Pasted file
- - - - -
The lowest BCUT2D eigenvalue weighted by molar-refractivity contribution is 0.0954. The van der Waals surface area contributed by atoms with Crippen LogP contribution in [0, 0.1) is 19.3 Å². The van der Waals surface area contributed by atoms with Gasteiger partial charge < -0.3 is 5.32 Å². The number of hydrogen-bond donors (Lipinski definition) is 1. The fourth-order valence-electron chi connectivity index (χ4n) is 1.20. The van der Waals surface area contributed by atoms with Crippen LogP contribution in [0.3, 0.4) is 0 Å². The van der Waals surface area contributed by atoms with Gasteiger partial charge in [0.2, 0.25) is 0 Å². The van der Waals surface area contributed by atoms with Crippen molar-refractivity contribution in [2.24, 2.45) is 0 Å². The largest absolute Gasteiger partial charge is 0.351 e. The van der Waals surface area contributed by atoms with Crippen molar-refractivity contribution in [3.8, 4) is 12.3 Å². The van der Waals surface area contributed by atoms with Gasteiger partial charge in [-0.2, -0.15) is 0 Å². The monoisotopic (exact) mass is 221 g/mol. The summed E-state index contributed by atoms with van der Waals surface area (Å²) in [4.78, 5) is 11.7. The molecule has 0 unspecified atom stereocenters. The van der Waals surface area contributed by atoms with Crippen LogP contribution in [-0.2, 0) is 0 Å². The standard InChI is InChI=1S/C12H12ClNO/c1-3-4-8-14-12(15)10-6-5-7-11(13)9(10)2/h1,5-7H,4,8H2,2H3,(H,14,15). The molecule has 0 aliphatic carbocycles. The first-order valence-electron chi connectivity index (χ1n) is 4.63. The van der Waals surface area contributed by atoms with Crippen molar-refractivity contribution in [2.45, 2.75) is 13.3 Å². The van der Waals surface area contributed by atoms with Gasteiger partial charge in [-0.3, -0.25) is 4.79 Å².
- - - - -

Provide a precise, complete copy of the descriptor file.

The lowest BCUT2D eigenvalue weighted by molar-refractivity contribution is 0.0954. The van der Waals surface area contributed by atoms with Crippen LogP contribution in [0, 0.1) is 19.3 Å². The van der Waals surface area contributed by atoms with Gasteiger partial charge < -0.3 is 5.32 Å². The number of hydrogen-bond donors (Lipinski definition) is 1. The fourth-order valence-electron chi connectivity index (χ4n) is 1.20. The van der Waals surface area contributed by atoms with Crippen LogP contribution in [0.3, 0.4) is 0 Å². The van der Waals surface area contributed by atoms with Gasteiger partial charge in [0.2, 0.25) is 0 Å². The van der Waals surface area contributed by atoms with Crippen molar-refractivity contribution in [2.24, 2.45) is 0 Å². The largest absolute Gasteiger partial charge is 0.351 e. The van der Waals surface area contributed by atoms with Crippen molar-refractivity contribution in [3.8, 4) is 12.3 Å². The van der Waals surface area contributed by atoms with Gasteiger partial charge in [-0.2, -0.15) is 0 Å². The monoisotopic (exact) mass is 221 g/mol. The summed E-state index contributed by atoms with van der Waals surface area (Å²) in [4.78, 5) is 11.7. The molecule has 0 unspecified atom stereocenters. The van der Waals surface area contributed by atoms with Crippen LogP contribution in [-0.2, 0) is 0 Å². The standard InChI is InChI=1S/C12H12ClNO/c1-3-4-8-14-12(15)10-6-5-7-11(13)9(10)2/h1,5-7H,4,8H2,2H3,(H,14,15). The molecule has 0 aliphatic carbocycles. The first-order valence-electron chi connectivity index (χ1n) is 4.63. The van der Waals surface area contributed by atoms with Crippen molar-refractivity contribution in [2.45, 2.75) is 13.3 Å². The van der Waals surface area contributed by atoms with Gasteiger partial charge in [-0.3, -0.25) is 4.79 Å².